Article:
- Name: Christopher Patrick John O’KELLY
- D.O.B: 18th Nov, 1895
- D.O.A: 26th Oct, 1917
- D.O.D: 4th Jan, 1950
- Award: Victoria Cross
- Occupation at time of action: Acting Captain, 52nd Battalion The Manitoba Regiment, 3rd Division, Canadian Expeditionary Force
- Book: The Complete History - Volume 2
West of Passchendaele, Belgium 26 October 1917
26 October 1917
The First World War 1917
After the failed advance on 12 October 1917, Sir Douglas Haig brought in Lieutenant General Sir Arthur Currie and the Canadian Expeditionary Force. On 26 October he launched the Second Battle of Passchendaele. The Canadian 4th Division advanced south of the Ravebeek, which the rains had turned into a quagmire. At the same time two brigades of 3rd Division attacked the Bellevue and Wallemollen spurs to the north of the stream. Bellevue was crossed by the road from Ypres through Meetcheele to Oostnieuwkerke. North of the road, 4th Canadian Mounted Rifles found their path blocked by a pillbox north of Wolf Copse. This was captured by Private T W Holmes. Elsewhere the advance encountered heavy resistance but Lieutenant R Shankland, 43rd Battalion Manitoba Regiment, succeeded in establishing a position on the crest of Bellevue Ridge, though for a time he was out of contact with headquarters. After the initial attack appeared to have stalled, reserves including 52nd Battalion The Manitoba Regiment, were brought forward and managed to clear German pillboxes and repel counter-attacks. Acting Captain C P J O’Kelly distinguished himself in this work. The Canadians thus laid the groundwork for the second phase of the Battle on 30 October.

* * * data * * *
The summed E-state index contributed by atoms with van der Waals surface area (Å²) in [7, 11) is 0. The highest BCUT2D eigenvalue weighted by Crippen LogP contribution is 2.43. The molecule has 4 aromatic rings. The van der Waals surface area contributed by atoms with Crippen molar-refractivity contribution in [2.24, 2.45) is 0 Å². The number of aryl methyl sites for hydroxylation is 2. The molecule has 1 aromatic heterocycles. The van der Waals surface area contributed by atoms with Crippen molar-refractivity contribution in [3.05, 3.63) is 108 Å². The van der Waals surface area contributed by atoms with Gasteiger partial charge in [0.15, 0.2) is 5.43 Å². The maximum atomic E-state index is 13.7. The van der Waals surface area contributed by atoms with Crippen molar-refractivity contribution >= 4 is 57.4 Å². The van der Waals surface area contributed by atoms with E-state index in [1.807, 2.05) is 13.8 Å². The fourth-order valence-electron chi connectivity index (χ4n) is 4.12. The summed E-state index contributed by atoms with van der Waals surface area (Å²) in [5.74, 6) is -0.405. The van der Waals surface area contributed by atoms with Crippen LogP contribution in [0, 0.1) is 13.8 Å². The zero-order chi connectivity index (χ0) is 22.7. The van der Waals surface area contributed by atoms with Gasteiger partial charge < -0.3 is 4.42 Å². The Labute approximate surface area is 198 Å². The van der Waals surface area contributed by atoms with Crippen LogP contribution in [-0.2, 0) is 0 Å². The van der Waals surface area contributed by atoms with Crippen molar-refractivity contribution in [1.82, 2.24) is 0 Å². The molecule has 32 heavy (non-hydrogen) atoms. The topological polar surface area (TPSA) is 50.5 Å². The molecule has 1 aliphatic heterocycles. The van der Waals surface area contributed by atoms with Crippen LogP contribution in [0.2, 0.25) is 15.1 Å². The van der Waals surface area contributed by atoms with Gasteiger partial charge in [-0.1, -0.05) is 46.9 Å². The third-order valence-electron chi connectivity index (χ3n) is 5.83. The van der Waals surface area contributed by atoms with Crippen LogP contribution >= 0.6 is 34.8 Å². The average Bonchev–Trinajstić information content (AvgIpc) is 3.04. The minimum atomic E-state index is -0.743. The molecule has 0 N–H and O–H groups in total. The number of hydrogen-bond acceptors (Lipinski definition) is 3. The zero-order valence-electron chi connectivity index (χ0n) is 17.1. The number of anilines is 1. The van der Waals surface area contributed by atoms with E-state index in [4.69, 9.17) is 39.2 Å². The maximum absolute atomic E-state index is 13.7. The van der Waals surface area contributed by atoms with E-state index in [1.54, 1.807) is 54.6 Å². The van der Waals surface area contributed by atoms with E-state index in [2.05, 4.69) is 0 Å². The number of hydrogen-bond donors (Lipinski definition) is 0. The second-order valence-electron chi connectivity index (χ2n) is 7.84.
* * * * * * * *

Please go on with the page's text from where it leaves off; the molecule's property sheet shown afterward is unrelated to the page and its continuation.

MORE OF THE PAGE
For most conspicuous bravery in an action in which he led his company with extraordinary skill and determination. After the original attack had failed and two companies of his unit had launched a new attack, Capt. O’Kelly advanced his command over 1,000 yards under heavy fire without any artillery barrage, took the enemy positions on the crest of the hill by storm, and then personally organised and led a series of attacks against “Pill-boxes,” his company alone capturing six of them with 100 prisoners and 10 machine guns. Later on in the afternoon, under the leadership of this gallant officer, his company repelled a strong counter-attack, taking more prisoners, and subsequently during the night captured a hostile raiding party consisting of one officer, 10 men and a machine gun. The whole of these achievements were chiefly due to the magnificent courage, daring and ability of Capt. O’Kelly.